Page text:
INDIANAPOLIS, Ind. – Acknowledging the task won’t be easy, U.S. Department of Education Secretary Betsy DeVos promised a historic proposal Monday to expand school choice nationwide.
“The president is proposing the most ambitious expansion of education choice in our nation’s history,” DeVos said during an address before the American Federation of Children’s policy summit downtown. “The proposal’s aim is to empower states and give leaders like Gov. Eric Holcomb the flexibility and opportunity to enhance the choice Indiana provides for Indiana students.”
DeVos’ speech comes one day ahead of President Trump’s budget proposal where it’s anticipated the framework will lie for Congress to take action.
“The budget broadly is going to focus on what works for students,” DeVos said in an interview with FOX59, declining to offer specifics on how the federal funds would be used.
Before a friendly crowd, and organization she once chaired, DeVos used terms like “transformation,” telling the group the time for simple “reform” had expired.
“We must acknowledge that the future is bleak for millions of students if we only continue to tinker around the edges with education reform,” she said.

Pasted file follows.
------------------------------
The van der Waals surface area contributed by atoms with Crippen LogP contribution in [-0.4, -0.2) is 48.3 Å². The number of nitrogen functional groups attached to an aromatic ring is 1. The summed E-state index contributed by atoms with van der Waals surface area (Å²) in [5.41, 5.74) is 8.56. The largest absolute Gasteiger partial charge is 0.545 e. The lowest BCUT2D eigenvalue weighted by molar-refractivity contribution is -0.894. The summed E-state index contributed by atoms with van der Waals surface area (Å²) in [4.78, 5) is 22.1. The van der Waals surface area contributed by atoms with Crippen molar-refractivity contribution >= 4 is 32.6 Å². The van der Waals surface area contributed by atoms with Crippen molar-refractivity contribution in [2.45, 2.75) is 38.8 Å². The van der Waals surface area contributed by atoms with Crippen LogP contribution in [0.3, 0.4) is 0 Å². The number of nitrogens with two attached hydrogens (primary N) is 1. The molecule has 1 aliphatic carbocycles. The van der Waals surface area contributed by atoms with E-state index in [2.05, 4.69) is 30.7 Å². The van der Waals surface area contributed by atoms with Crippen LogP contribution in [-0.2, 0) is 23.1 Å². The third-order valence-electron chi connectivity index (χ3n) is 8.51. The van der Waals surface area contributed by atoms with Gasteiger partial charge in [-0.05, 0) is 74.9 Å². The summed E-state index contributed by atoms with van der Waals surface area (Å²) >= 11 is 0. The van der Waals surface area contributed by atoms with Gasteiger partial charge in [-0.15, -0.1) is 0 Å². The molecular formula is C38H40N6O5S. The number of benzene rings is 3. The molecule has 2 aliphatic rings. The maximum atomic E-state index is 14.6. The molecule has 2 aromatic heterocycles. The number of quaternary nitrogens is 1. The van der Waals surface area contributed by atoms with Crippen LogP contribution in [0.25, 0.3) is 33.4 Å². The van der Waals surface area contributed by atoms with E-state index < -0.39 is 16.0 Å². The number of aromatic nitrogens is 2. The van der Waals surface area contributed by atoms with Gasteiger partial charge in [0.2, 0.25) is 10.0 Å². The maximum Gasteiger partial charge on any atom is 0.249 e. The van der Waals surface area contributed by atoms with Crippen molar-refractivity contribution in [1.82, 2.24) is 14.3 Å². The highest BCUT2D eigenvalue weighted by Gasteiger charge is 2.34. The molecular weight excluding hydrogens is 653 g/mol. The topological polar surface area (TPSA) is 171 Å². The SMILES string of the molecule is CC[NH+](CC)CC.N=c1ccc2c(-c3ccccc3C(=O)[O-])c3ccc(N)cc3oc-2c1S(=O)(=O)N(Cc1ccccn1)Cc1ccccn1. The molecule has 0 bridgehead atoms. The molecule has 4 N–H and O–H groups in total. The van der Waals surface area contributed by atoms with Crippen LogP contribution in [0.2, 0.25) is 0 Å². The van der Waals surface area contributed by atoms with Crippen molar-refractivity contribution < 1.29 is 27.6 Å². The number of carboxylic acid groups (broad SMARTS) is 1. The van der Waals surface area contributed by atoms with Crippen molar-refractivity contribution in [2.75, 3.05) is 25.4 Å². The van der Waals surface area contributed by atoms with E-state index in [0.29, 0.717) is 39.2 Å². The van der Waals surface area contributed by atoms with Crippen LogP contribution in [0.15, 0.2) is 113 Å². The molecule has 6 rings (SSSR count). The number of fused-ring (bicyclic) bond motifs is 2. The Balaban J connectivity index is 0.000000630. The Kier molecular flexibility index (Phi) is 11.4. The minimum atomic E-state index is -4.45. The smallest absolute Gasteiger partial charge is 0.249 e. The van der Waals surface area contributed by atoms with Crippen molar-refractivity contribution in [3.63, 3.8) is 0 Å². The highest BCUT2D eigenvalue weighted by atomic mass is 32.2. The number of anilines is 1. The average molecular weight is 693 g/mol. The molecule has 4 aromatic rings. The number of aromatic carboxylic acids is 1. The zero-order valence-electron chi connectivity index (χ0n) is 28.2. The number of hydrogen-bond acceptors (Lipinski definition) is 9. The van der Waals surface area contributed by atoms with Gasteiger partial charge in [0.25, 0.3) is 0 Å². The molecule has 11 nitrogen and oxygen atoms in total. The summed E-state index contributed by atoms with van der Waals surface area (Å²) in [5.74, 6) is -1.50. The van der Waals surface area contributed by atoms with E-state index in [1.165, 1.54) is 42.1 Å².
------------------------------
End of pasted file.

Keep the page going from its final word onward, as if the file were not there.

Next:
DeVos’ visit, like has been seen in cities across the country, was greeted with protests.
The Indiana State Teacher’s Association organized a rally beforehand where President Teresa Meredith attacked DeVos’ credentials, saying she “lacks the awareness and understanding of even the most basic education issues.”
“We will not sit back and be quiet as public schools in Indiana and nationwide are threatened,” Meredith said.
While praising Indiana for having one of the largest and fastest growing voucher programs in the country, DeVos said ultimately the decisions will rest with each state, critical of any "new federal bureaucracy or by bribing states with their own taxpayers’ money.”
“If a state doesn’t want to participate, that would be a terrible mistake on their part,” she said. “They will be hurting the children and families who can least afford it. If politicians in a state block education choice, it means those politicians do not support equal opportunity for all kids. They’ll be the ones who will have to explain to their constituent parents why they are denying their fundamental right to choose what type of education is best for their child.”
But when pressed, DeVos wouldn’t say yet whether or how states would be incentivized or punished based on a decision to expand school choice or not, or what would quality under any new federal guidelines as an expansion at all.
“The specifics of how that will be accomplished remain to be seen,” she said. “But we’re going to be talking about the necessity about really empowering states in a big way to make this decision.”